Albrecht Durer, Self-Portrait, 1500- Journal Essays Example

Type of paper: Essay

Topic: Art, Portrait, Self-Portrait, Picture, Artists, Adam And Eve, Human, Education

Pages: 3

Words: 825

Published: 2020/10/07

Picture 1. Self-portrait. Albrecht Durer, 1500
In the year 1500, I completed a self-portrait (picture 1) using oil on canvas. I was 28 years old, still in my prime, both physically and artistically. It is this prime that I wanted to convey in this work, the image of a man of his time, and also the image of an artist as part of the higher classes of society. I wanted this image of myself to remain a testament of my likeness and my statues and have for this reason included the following inscription in the painting: ‘I, Albrecht Durer of Nuremberg painted myself thus, with undying color, at the age of twenty-eight years’ (Nash, 2008, p. 152). I have placed the inscription right next to me, at eye level so there is no doubt about who the portrait depicts (Nash, 2008, p. 152).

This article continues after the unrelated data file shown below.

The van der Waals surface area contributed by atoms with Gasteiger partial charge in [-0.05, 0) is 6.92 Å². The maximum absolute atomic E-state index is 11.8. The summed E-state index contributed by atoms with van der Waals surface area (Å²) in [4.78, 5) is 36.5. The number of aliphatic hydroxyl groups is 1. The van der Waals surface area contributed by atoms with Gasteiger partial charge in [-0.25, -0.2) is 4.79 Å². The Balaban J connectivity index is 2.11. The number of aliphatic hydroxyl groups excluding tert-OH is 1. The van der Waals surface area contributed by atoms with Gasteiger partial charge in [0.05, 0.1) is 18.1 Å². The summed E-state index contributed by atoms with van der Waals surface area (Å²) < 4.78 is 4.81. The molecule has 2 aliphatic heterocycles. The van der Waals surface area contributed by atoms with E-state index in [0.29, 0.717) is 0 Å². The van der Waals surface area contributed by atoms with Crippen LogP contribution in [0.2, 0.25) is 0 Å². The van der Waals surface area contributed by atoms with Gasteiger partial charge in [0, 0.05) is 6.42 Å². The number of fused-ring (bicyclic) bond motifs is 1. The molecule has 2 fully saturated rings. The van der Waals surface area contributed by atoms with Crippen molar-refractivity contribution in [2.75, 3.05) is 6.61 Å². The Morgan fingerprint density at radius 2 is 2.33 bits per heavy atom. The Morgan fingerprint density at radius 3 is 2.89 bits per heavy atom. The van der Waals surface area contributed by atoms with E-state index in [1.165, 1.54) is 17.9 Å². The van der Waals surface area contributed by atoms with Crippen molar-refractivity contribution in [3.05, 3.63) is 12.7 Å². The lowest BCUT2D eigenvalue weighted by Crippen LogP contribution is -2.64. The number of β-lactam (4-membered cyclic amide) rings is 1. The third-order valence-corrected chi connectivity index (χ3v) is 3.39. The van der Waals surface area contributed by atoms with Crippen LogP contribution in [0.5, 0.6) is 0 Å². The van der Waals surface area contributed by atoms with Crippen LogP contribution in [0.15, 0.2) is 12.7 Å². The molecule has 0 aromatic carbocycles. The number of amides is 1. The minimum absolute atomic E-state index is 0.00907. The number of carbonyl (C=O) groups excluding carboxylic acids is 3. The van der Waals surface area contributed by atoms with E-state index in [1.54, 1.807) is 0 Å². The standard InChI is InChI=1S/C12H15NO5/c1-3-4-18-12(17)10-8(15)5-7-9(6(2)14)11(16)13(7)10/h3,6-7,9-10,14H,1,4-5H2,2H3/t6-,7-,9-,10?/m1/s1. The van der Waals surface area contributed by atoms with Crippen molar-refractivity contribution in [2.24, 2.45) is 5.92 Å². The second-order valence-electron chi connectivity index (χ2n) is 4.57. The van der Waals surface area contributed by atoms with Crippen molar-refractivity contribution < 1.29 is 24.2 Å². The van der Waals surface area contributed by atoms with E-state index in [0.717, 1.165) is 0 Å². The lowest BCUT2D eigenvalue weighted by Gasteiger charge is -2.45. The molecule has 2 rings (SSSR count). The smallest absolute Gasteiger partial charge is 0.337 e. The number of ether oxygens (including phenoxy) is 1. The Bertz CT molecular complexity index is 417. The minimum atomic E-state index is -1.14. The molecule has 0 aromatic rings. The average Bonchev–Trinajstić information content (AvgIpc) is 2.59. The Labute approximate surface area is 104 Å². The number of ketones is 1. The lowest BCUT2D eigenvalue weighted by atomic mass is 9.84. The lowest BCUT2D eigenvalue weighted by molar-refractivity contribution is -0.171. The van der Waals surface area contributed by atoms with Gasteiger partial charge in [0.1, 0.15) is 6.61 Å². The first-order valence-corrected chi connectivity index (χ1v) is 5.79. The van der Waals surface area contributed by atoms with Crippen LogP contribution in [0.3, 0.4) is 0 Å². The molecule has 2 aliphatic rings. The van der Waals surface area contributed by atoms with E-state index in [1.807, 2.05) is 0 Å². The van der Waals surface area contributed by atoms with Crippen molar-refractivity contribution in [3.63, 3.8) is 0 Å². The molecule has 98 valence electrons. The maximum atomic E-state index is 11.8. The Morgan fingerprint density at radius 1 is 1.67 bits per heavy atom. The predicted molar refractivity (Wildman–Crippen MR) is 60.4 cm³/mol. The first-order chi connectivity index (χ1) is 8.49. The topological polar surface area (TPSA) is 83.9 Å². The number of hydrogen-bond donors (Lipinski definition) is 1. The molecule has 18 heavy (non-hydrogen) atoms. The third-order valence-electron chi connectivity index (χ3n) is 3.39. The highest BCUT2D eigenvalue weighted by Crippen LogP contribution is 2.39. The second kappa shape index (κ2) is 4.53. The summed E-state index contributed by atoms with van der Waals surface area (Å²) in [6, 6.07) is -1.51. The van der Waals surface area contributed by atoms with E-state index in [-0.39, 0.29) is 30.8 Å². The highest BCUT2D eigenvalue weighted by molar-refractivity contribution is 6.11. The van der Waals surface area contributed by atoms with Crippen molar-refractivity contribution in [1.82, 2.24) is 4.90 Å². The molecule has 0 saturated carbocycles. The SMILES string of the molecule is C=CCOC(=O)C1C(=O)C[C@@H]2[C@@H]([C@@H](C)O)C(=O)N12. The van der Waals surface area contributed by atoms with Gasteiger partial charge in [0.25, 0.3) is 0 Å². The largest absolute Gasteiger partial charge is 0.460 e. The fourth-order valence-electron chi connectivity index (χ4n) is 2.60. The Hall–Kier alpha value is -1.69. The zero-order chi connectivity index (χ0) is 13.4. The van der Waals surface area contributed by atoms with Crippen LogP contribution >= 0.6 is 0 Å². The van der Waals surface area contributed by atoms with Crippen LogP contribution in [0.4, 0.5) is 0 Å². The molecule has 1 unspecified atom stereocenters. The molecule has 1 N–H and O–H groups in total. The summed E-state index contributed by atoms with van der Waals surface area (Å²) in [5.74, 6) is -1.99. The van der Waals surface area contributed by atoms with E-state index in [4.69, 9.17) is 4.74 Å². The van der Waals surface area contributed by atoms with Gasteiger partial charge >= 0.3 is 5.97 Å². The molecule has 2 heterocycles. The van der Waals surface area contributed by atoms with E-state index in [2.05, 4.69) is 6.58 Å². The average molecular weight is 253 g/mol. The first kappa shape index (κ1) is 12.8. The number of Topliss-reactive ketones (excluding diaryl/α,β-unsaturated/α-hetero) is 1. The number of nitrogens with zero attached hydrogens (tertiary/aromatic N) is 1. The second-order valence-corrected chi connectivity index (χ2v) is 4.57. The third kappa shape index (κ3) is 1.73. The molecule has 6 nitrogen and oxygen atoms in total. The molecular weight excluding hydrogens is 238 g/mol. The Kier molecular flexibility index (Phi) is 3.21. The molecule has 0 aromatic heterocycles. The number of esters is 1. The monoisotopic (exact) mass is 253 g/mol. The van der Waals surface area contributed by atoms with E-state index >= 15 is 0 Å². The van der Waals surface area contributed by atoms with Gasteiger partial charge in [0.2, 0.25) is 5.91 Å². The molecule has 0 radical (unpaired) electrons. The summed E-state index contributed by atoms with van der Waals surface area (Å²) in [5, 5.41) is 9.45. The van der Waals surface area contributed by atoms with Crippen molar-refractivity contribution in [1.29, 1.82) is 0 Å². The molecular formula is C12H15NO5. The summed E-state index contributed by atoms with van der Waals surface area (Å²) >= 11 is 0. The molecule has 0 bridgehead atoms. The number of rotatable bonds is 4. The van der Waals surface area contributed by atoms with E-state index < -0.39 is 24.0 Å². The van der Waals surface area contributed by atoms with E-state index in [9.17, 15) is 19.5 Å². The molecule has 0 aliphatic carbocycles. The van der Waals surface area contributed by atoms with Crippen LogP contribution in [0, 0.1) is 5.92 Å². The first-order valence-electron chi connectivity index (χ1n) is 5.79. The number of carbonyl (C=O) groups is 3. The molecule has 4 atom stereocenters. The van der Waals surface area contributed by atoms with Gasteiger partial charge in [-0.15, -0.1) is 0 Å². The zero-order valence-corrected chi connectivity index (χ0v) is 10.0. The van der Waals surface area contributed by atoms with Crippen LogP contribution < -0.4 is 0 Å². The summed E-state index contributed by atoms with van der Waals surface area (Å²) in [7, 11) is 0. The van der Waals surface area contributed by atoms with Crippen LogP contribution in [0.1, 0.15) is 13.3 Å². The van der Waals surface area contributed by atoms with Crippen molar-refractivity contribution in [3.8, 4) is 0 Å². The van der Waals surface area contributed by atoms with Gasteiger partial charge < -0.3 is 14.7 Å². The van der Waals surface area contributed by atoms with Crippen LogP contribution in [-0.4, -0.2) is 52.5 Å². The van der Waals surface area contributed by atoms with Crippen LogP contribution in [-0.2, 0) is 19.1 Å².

As with all my works, the choices in composition and technique were very important and I spent a significant amount of time in planning every single detail. I always aim at creating compositions that are so close to nature that the differences between them are often difficult to discern. In this painting I also did the same and the success was such that my dog believed it was actually me and started licking the painting (Nash, 2008, p. 153). This was achieved through great consideration into forms and representation of textures. I have added specific detail in my coat to denote its fur lining and other materials; but also in my hair and face in order to portray more naturally my characteristics, curls, beard and flesh. In this respect, my self-portrait is very much a product of the Northern ideas that have been dominant in this part of the world for more than a century (Stokstad and Colthren, 2009, p. 677). Other parts of the composition however, have been the direct influence of the work I have witnessed in my year-long travels in Italy from which I returned five years ago (Stokstand and Colthren, 2009, p. 677). The triangular composition in particular and the attention I paid in depicting symmetry and balance that are so valued by my Italian colleagues (Stokstand and Colthren, 2009, p. 677). I chose a rigid frontal posture for my self-portrait which closely reminds the viewer of the representations of Christ as a savior, for reasons I will explain later. The brighter colors used to depict the human flesh, the hair and the clothes come into sharp contrast with the dark background from which the figure seems to emerge. This was done intentionally in order to enhance the effect the picture has on the viewer and turn his attention on the human figure in front of him.